DOI: 10.3390/rel14121488 ISSN: 2077-1444

HIStory against the World: Religion, Black Iconicity, and the Haunting Stretcher Photos of Michael Jackson and Tupac Shakur

James Howard Hill, Bryson White
  • Religious studies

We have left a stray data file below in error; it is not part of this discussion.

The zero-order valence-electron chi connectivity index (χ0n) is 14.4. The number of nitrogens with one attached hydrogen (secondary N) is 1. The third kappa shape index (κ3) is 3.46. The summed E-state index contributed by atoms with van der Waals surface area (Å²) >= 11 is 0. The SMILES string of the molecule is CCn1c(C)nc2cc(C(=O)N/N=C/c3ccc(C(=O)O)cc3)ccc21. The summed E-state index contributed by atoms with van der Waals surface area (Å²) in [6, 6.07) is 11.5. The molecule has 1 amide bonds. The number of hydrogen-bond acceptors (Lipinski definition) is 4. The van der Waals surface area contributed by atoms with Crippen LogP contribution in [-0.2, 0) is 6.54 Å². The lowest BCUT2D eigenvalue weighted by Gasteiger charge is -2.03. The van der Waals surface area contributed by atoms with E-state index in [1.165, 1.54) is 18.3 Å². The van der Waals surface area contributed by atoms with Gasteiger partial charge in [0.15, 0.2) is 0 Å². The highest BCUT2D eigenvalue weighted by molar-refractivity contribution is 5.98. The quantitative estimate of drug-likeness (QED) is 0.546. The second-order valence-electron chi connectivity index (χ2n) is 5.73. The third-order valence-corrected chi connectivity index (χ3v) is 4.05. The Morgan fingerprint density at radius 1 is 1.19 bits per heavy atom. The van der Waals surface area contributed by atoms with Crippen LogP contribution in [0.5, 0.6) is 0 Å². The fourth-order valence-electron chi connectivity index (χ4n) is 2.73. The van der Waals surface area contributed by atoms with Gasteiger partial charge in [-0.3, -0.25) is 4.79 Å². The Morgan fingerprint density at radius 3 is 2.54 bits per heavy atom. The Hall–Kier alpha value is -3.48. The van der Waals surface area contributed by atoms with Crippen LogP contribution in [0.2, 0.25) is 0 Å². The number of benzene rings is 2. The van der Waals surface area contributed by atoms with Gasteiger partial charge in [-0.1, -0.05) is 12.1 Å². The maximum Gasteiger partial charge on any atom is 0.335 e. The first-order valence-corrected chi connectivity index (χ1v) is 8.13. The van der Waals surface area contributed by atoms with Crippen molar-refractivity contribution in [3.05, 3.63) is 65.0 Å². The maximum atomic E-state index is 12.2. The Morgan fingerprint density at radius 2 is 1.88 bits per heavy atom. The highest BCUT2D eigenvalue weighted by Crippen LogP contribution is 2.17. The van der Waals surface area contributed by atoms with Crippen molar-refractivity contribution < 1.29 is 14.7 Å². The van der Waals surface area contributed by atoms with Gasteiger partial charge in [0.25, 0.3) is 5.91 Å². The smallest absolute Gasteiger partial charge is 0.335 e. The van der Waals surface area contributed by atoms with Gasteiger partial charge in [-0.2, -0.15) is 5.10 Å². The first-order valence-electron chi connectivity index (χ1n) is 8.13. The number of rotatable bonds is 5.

This article examines how Michael Jackson’s 1984 stretcher photo and Tupac Shakur’s 1994 stretcher photo scrambles the disciplinary boundaries surrounding the academic study of religion. Drawing inspiration from Manning Marable’s concept of Blackwater, this study explores the complexities of black iconicity’s relationship to black suffering in the modern world. Through a critical analysis of the production and circulation of Jackson and Shakur’s respective stretcher photos, the following account highlights the disruptive force of black iconicity in modern society, unraveling its implications for religious meaning. By tarrying with these haunting photographic representations, this article prompts a reevaluation of the relation between (anti)blackness, visual culture, religion, and popular culture.